Conflict of the Nineteenth Century---The Bible and Free Thought; Ingersoll's Lecture on the Gods Dissected, Its Charges a Combine of Misconception and

Overview

This historic book may have numerous typos and missing text. Purchasers can download a free scanned copy of the original book (without typos) from the publisher. Not indexed. Not illustrated. 1893 Excerpt: ...the devil took the omnipotent God and placed him upon the pinacle of the temple, and endeavored to induce him to dash himself against the earth. Failing in that, he took the creator, owner, and governor of the universe up into an exceeding high mountain, and offered him this world, this grain of sand, if the...
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Overview

This historic book may have numerous typos and missing text. Purchasers can download a free scanned copy of the original book (without typos) from the publisher. Not indexed. Not illustrated. 1893 Excerpt: ...the devil took the omnipotent God and placed him upon the pinacle of the temple, and endeavored to induce him to dash himself against the earth. Failing in that, he took the creator, owner, and governor of the universe up into an exceeding high mountain, and offered him this world, this grain of sand, if the god of all the worlds would fall down and worship him, a poor devil, without even a tax-title to one foot of dirt. We have seen that in this lecture Ingersoll thanks the devil for teaching him all he knows and for all the liberty he enjoys, but see how disparagingly he here talks about his devil friend and benefactor! Is it possible the devil was an idiot? Should any great credit be given to this deity for not being caught with chaff? Think of it! The devil, the prince of sharpers, the king of cunning, the master of fitness, trying to bribe God with a grain of sand that belonged to God! Was the devil so much of an idiot and fool as this scoffer, who makes public war upon God himself? Is there in all the literature of the world anything more grossly absurd than this?" There is nothing ever said, either by God or man, which may not be made to appear inconsistent by ridicule; in consequence of which it is generally conceded that nothing sacred should be made a subject of ridicule, and it is generally apparent that when a man has recourse to ridicule he has no reason or argument for what he is attempting to teach. Knowing nothing of the teaching of Scripture, about God, Christ, or the devil, but still talking roughly upon the subjects, of course he says senseless things, and then draws his famous conclusion by asking if anything was ever more absurd? If he knew enough about these things, which he might learn from the Scriptures and the philosophy of in...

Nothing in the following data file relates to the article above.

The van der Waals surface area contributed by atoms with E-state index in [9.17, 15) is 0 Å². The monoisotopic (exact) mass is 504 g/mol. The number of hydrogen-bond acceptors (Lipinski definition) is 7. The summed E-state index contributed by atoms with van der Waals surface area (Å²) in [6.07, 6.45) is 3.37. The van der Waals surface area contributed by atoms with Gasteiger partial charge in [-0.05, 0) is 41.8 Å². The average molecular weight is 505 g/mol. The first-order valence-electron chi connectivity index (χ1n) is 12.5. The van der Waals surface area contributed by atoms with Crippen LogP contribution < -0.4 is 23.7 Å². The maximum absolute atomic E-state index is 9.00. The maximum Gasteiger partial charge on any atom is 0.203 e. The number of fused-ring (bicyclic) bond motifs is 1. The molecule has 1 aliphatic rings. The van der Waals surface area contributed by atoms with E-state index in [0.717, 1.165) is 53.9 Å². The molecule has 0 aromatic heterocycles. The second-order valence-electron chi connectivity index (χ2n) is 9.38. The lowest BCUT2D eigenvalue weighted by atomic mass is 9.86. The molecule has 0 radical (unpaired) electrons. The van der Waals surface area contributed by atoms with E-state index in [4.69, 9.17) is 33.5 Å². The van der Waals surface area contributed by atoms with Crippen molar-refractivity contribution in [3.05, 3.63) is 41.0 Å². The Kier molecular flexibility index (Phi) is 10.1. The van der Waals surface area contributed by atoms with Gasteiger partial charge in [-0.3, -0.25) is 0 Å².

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Product Details

  • ISBN-13: 9781150340628
  • Publisher: General Books LLC
  • Publication date: 5/28/2012
  • Pages: 150
  • Product dimensions: 7.44 (w) x 9.69 (h) x 0.32 (d)

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